Somehow, we got back without incident. By the time we got home, it was snowing hard. We set Raven’s burial box on the ground in the garage, and I told him how sorry I was. I am really grateful that Ian was here in order to navigate me there and back. Also, that he tried to resuscitate my baby, even though it was too late. Having him around has been good so I don’t sink into abject misery. Having friends who know what it’s like to lose an animal friend and who care as deeply as I do has also helped. We went inside, and I told Shadow what happened to his brother. I don’t know if he understood, but he’s been clingy ever since. I’ve said that he likes his alone time, but since Raven’s death, Shadow has been near me or on me (as I lie on the couch) all the time. Ian and I went outside to smoke and to watch the snow fall. I don’t believe much in signs, but I like to think that this was a marking of Raven’s passing. I love snow, and it soothed the jaggedness of my heart, if only for a minute, to watch the fat, fluffy flakes fall to the ground. I was concerned that we wouldn’t be able to bury Raven if the snow froze, but it wasn’t supposed to get too cold. Did I cry as I watched the snow fall? I don’t remember. To be honest, so much of what happened is in a blur, and I’m numb.
What I do know is that words are not enough to express how I feel about my Raven. I’m a big fan of words. It’s what I do. Yet, I’m struggling to find words that aren’t trite and that haven’t been said a million times before. “My heart is heavy.” “I can’t believe he’s gone.” “It happened so fast.” “He was here one minute and gone the next.” “I don’t know how I’m going to live without him.”
How do I tell you what he meant to me? How he and his brother gave me a reason to live when I thought I had none? I used to call him my heart and Shadow my soul, and how do you live without your heart? Sometimes, I jokingly called them my familiars as they trotted around behind me, but not if I was in the presence of anyone who might take me a little too seriously.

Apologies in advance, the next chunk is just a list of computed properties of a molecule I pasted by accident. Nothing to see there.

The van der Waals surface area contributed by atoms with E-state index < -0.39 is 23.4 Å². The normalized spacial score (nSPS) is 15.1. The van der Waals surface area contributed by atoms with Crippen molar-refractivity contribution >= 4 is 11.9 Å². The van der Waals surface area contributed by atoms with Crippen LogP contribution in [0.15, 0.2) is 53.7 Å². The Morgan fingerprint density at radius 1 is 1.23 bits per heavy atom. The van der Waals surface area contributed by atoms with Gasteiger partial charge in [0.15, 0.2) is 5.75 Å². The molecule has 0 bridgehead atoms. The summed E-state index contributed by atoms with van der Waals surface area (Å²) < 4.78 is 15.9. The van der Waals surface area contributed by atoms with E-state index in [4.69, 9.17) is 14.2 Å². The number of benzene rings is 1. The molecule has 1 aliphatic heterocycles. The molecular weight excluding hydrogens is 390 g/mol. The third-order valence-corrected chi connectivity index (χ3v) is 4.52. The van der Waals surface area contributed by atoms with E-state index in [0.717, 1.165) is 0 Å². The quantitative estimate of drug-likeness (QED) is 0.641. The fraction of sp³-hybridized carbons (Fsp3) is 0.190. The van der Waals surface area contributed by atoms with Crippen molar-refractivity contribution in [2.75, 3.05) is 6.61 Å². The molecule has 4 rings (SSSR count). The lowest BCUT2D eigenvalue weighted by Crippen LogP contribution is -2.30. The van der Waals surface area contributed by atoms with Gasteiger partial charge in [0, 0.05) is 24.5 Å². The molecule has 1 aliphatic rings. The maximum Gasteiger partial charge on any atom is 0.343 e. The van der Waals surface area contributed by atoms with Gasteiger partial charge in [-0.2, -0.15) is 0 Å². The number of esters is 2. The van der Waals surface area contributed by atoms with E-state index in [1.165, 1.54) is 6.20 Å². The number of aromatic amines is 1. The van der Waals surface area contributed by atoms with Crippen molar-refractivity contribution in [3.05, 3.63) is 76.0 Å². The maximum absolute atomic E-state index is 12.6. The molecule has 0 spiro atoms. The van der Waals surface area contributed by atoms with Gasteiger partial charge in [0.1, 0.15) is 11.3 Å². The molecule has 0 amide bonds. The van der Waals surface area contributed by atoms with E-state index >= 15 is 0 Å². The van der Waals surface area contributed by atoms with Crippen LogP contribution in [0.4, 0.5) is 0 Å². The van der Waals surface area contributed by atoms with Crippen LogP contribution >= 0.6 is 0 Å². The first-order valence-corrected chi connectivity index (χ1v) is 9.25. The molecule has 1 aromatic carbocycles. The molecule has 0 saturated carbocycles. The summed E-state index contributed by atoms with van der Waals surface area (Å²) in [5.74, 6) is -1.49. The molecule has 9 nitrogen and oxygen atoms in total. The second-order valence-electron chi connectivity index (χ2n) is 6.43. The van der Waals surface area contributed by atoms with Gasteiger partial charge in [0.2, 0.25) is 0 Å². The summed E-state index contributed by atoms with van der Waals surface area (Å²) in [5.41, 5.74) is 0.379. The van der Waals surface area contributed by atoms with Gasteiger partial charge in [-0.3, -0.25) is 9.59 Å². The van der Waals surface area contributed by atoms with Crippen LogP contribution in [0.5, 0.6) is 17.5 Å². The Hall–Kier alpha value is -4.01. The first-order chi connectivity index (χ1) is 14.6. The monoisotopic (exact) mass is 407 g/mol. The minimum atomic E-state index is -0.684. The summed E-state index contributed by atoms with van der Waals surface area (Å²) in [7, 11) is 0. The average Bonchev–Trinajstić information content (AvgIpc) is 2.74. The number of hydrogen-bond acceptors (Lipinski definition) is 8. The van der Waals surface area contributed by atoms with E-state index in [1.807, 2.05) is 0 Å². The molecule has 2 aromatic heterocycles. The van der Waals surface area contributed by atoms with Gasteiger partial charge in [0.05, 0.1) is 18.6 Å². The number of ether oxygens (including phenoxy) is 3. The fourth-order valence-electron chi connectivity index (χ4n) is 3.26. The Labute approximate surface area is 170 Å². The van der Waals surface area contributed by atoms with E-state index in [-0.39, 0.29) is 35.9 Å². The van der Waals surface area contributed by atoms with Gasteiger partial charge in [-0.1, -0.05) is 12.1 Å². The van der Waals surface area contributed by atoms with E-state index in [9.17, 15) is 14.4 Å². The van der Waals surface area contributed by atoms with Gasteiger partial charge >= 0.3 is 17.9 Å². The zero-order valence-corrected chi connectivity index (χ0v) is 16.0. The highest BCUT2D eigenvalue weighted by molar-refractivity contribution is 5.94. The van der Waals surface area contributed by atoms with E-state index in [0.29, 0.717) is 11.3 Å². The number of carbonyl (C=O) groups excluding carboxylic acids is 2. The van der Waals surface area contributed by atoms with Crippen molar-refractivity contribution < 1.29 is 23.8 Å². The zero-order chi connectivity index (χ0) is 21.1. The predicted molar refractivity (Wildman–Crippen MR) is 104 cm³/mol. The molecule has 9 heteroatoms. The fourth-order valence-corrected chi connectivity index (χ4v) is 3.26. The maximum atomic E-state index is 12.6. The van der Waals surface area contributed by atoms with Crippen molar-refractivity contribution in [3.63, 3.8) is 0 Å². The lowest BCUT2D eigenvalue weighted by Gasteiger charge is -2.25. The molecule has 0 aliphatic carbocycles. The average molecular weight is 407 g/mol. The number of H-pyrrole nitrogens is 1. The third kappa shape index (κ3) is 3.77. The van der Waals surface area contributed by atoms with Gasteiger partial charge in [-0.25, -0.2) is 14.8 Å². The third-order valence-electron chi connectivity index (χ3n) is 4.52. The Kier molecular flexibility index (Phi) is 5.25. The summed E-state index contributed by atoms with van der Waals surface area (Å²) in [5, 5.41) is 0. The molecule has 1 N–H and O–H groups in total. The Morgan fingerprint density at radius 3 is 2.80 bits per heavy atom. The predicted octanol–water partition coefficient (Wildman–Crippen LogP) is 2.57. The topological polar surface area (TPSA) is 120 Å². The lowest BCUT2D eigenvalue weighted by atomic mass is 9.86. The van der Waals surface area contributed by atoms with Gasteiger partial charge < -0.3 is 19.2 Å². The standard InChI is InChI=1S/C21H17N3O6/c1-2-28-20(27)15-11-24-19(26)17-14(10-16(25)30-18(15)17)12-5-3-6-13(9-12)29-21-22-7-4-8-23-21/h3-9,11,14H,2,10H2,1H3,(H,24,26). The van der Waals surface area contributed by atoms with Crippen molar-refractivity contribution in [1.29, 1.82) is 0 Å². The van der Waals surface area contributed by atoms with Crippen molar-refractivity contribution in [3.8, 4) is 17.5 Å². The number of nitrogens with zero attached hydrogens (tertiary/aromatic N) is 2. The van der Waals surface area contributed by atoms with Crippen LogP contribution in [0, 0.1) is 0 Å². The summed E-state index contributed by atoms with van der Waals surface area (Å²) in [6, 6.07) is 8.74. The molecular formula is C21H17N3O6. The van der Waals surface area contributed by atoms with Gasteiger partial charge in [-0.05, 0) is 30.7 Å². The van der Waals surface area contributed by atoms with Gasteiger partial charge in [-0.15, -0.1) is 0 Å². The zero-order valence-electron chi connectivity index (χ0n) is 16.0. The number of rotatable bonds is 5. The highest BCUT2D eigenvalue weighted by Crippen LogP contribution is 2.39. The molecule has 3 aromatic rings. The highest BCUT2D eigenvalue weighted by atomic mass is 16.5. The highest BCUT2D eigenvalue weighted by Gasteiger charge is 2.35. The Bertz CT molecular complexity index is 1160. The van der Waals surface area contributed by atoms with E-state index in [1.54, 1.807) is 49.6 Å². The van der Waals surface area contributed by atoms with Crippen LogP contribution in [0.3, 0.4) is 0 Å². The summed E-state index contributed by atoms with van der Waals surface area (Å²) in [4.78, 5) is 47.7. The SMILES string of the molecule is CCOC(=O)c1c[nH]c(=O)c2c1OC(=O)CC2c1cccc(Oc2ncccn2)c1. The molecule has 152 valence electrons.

Yesterday, Sunday, we buried my baby. It had warmed up some, but there was still a few inches of snow blanketing the ground. The snow was beautiful, but I was somber as to what had to be done. Ian and I smoked as we figured out the details. Sadly, Ian has had to do this before, so he knew what to do. I grabbed the shovel, and he grabbed some bricks. We went down to the garden bed under the living room, and Ian started digging. I dig a few shovelfuls, but Ian did most of the work. Once he made the hole big enough, I went to get my baby from the garage. The box was so small, and yet, it was heavy. I carried it down to the garden, then opened it as Ian shoveled a bit more. I didn’t want my last memory of Raven to be of his face right after he died. The Emergency Vets had wrapped him up, and I carefully undid the wrapper. He was curled up on his side is if he was sleeping, and I touched his fur softly. I stroked his head and kissed him, tears falling down my cheeks. After Ian finished shoveling, he touched Raven and said that he loved him. I did the same, kissed Raven, told him I was sorry and to sleep peacefully, then I carefully wrapped him back up and closed his box.